Do you know why the hosts in the RegionA01-MGMT cluster are not configured with NSX kernel modules?

The only VM workloads in the RegionA01-MGMT cluster are Edge Transport Nodes. Since these Edge Nodes natively perform their own encapsulation/decapsulation and each has its own TEP, there is no need to configure the hosts in the RegionA01-MGMT cluster with NSX kernel modules.

 

 

 

Uplink Profiles are assigned to Transport Nodes (Host and/or Edge) in the NSX environment and define the configuration of the physical NICs that will be used.

  1. On the left side of the NSX user interface, click Profiles
  2. Click Uplinks Profiles
  3. Click nsx-default-uplink-hostswitch-profile
    • NOTE: Click on the name of the Uplink Profile, not the checkbox to its left

Enhanced Network Stack (ENS - also appears as Enhanced Data Path) is a networking stack mode which provides superior network performance when configured and enabled for optimization of Intel ® NICs. It is primarily utilized in NFV workloads, which require the performance benefits this mode provides.

ENS utilizes the DPDK Poll Mode driver model to significantly improve packet rate and latency for small message sizes.

 

 

 

Observe the following configuration of the nsx-default-uplink-hostswitch-profile Uplink Profile:

  • Name: nsx-default-uplink-hostswitch-profile
  • Description: [blank]
  • Transport VLAN: 0
  • MTU: 1600 (Global MTU)
  • Teaming Policy: FAILOVER_ORDER
  • Active Uplinks: uplink-1
  • Standby Uplinks: uplink-2

This profile states that two uplinks will be configured in a failover configuration. Traffic will normally utilize uplink-1, and will traverse uplink-2 in the event of a failure of uplink-1.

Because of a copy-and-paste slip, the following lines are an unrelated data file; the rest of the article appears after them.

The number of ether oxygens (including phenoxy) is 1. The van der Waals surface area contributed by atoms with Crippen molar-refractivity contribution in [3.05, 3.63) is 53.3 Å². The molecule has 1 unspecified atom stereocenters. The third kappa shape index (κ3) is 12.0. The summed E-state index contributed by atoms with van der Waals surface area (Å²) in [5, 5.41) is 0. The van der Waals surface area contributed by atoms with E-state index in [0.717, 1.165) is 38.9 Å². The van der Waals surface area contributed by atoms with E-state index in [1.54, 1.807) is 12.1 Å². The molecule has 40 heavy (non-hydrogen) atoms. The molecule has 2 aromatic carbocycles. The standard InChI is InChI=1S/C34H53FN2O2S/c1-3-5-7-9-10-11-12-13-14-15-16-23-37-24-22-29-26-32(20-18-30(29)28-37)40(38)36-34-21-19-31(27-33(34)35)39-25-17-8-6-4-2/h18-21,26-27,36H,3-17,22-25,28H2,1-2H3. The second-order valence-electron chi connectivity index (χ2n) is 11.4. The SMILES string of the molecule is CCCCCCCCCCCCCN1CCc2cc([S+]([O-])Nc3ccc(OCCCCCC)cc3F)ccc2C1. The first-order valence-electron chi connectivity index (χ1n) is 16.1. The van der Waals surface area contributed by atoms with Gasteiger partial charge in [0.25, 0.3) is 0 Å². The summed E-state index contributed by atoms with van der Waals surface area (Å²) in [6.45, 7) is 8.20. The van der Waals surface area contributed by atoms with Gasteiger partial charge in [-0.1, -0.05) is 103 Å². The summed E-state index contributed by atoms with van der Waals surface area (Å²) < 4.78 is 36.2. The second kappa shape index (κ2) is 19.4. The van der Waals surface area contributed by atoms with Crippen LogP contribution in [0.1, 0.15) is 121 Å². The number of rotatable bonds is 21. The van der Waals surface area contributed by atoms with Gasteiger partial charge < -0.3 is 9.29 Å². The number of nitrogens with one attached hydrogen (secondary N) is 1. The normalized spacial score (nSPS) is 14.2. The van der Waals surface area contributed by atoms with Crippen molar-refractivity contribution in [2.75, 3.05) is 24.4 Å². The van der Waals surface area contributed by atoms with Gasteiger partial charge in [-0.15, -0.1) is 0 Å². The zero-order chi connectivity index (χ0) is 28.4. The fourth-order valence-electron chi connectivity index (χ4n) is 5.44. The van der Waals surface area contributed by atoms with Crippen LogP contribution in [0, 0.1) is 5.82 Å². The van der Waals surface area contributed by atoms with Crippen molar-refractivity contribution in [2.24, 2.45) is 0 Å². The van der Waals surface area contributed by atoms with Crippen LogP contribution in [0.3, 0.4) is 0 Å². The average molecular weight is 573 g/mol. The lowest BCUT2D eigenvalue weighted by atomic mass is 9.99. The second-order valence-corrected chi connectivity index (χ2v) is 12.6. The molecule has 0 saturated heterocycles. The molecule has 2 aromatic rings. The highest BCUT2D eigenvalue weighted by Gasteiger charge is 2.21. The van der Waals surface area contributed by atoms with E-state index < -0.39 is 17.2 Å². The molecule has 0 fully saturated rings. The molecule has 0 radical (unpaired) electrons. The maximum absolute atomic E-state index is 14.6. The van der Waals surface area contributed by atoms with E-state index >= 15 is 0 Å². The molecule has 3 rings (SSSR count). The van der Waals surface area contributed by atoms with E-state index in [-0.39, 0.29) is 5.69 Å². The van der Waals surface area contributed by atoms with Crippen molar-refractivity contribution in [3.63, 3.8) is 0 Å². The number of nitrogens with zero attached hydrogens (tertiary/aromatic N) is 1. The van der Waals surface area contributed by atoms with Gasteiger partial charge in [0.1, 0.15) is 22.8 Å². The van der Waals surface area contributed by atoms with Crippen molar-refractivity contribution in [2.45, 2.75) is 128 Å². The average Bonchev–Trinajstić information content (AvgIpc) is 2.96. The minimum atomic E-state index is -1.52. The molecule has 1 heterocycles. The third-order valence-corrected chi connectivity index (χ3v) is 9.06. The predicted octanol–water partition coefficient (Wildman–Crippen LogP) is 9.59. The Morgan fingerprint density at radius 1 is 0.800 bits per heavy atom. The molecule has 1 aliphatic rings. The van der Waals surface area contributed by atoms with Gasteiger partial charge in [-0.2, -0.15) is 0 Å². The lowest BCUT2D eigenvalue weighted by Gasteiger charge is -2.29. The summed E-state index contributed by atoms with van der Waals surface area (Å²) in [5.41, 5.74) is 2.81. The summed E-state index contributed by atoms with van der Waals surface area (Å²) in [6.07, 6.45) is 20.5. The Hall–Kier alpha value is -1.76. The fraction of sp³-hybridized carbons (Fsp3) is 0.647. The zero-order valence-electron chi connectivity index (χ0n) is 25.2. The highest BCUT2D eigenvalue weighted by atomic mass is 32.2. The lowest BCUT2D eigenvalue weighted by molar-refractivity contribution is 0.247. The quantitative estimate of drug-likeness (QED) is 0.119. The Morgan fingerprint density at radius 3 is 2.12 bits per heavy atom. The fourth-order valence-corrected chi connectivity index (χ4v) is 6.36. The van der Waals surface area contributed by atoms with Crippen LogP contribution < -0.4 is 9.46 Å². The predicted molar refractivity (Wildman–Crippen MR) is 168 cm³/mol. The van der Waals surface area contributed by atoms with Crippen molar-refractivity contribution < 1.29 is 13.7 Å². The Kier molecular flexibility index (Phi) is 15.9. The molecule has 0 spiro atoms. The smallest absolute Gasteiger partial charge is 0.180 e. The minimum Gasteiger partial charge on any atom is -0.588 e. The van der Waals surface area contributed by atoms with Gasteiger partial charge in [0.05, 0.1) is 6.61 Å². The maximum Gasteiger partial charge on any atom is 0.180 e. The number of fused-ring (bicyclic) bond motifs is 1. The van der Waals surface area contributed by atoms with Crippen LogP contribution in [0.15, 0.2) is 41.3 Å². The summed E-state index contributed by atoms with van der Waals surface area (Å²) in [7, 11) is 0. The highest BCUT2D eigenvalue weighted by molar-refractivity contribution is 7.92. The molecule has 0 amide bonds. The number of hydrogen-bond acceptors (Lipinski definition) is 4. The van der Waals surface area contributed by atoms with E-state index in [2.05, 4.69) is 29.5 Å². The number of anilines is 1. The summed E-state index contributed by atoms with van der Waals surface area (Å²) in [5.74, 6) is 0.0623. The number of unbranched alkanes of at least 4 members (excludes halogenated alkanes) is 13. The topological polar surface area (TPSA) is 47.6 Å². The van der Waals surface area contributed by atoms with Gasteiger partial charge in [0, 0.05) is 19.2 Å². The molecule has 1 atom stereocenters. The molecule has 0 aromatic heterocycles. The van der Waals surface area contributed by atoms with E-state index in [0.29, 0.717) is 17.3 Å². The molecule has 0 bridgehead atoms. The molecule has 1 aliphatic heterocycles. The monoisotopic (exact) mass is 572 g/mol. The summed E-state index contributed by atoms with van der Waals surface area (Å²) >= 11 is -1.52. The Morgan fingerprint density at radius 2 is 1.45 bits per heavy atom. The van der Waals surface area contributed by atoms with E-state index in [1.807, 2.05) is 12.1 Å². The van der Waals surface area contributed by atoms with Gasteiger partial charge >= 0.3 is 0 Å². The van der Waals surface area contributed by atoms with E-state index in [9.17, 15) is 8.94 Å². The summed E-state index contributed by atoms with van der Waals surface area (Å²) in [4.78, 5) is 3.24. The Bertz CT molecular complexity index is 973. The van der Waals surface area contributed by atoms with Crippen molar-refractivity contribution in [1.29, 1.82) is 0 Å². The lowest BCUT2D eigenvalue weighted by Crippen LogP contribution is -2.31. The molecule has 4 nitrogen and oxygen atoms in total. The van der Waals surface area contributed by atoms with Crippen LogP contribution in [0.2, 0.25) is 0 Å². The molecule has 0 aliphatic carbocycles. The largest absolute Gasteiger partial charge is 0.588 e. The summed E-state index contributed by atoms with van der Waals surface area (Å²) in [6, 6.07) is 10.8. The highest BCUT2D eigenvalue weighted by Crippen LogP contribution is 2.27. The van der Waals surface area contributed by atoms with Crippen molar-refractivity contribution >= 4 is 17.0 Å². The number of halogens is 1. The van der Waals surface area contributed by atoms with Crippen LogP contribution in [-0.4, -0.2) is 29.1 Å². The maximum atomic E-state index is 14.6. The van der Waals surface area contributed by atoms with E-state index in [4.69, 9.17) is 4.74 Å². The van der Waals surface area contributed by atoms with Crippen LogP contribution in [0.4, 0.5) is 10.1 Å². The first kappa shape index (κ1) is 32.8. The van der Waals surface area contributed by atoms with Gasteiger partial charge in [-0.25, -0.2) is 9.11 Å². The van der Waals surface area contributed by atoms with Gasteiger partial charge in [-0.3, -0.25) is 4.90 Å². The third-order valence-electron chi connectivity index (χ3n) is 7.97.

1. Click on 'x' at the top right to close the Uplink Profile summary window

 

 

Create a New Uplink Profile

 

  1. Click Add to create a new Uplink Profile

 

 

 

 

Input the following details in the new Uplink Profile

  • Name: test-uplink-profile
  • Description: [blank]
  • Transport VLAN: 0
  • MTU: 1600

 

 

 

1. Hover over the Active Uplinks field under the Teaming configuration and click on the pencil icon to edit the Teaming Policy Uplinks with the following parameters

  • Active Uplinks: uplink-1

 

1. Hover over the Standby Uplinks field under the Teaming configuration and click on the pencil icon to edit the Teaming Policy Uplinks with the following parameters:

  • Standby Uplinks: uplink-2 

2. Click Add to complete the uplink profile creation

 

 

View Overlay Transport Zone Configuration

A Transport Zone defines the scope of where an NSX segment can exist within the fabric. For example, a dedicated DMZ cluster may contain a DMZ transport zone. Any segments created in this DMZ transport zone could then only be used by VM workloads in the DMZ cluster.

There are two types of Transport Zone in NSX, Overlay, and VLAN:

  • Overlay transport zones are used for NSX Logical Switch segments. Network segments created in an Overlay transport zone will utilize TEPs and Geneve encapsulation, that you will explore in Module 3: Logical Switching.
  • VLAN transport zones are used for traditional VLAN-backed segments. Network segments created in a VLAN transport zone function similar to a VLAN port group in vSphere.

Second generation Intel® Xeon® Scalable processors (Intel® C620 Series Chipsets ) enhance NSX and reduce overhead for near-native I/O performance with SR-IOV. 10/40Gb Intel® Ethernet Network Adapters enable logical networks that allow VMs to communicate across subnets while reducing configuration and management requirements and increasing network responsiveness and flexibility.